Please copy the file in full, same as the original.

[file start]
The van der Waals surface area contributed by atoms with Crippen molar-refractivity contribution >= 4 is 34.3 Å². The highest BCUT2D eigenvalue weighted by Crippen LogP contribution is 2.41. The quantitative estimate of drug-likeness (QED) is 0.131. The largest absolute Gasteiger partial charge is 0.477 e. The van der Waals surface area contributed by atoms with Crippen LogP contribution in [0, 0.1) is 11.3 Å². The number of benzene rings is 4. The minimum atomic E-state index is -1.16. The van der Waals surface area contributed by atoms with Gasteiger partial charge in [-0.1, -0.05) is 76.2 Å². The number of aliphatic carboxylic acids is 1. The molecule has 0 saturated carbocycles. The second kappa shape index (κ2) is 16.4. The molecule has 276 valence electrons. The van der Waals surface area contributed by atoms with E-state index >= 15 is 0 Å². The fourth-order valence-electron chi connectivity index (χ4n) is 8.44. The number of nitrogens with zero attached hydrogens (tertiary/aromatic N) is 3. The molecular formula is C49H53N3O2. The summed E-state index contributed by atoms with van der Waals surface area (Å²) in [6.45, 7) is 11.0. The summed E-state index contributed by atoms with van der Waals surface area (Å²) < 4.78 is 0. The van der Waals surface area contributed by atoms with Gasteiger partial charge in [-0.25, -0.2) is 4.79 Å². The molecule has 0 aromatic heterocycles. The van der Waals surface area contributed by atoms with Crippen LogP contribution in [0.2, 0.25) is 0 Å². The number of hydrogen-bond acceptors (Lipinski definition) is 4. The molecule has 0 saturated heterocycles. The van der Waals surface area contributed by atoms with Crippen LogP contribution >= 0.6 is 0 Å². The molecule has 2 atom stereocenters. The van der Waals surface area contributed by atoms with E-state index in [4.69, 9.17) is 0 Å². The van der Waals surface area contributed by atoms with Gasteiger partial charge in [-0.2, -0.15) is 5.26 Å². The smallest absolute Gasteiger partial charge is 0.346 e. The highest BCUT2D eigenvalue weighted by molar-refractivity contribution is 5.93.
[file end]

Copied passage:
The van der Waals surface area contributed by atoms with Crippen molar-refractivity contribution >= 4 is 34.3 Å². The highest BCUT2D eigenvalue weighted by Crippen LogP contribution is 2.41. The quantitative estimate of drug-likeness (QED) is 0.131. The largest absolute Gasteiger partial charge is 0.477 e. The van der Waals surface area contributed by atoms with Crippen LogP contribution in [0, 0.1) is 11.3 Å². The number of benzene rings is 4. The minimum atomic E-state index is -1.16. The van der Waals surface area contributed by atoms with Gasteiger partial charge in [-0.1, -0.05) is 76.2 Å². The number of aliphatic carboxylic acids is 1. The molecule has 0 saturated carbocycles. The second kappa shape index (κ2) is 16.4. The molecule has 276 valence electrons. The van der Waals surface area contributed by atoms with E-state index >= 15 is 0 Å². The fourth-order valence-electron chi connectivity index (χ4n) is 8.44. The number of nitrogens with zero attached hydrogens (tertiary/aromatic N) is 3. The molecular formula is C49H53N3O2. The summed E-state index contributed by atoms with van der Waals surface area (Å²) in [6.45, 7) is 11.0. The summed E-state index contributed by atoms with van der Waals surface area (Å²) < 4.78 is 0. The van der Waals surface area contributed by atoms with Gasteiger partial charge in [-0.25, -0.2) is 4.79 Å². The molecule has 0 aromatic heterocycles. The van der Waals surface area contributed by atoms with Crippen LogP contribution in [0.2, 0.25) is 0 Å². The number of hydrogen-bond acceptors (Lipinski definition) is 4. The molecule has 0 saturated heterocycles. The van der Waals surface area contributed by atoms with Crippen LogP contribution >= 0.6 is 0 Å². The molecule has 2 atom stereocenters. The van der Waals surface area contributed by atoms with E-state index in [4.69, 9.17) is 0 Å². The van der Waals surface area contributed by atoms with Gasteiger partial charge in [-0.2, -0.15) is 5.26 Å². The smallest absolute Gasteiger partial charge is 0.346 e. The highest BCUT2D eigenvalue weighted by molar-refractivity contribution is 5.93.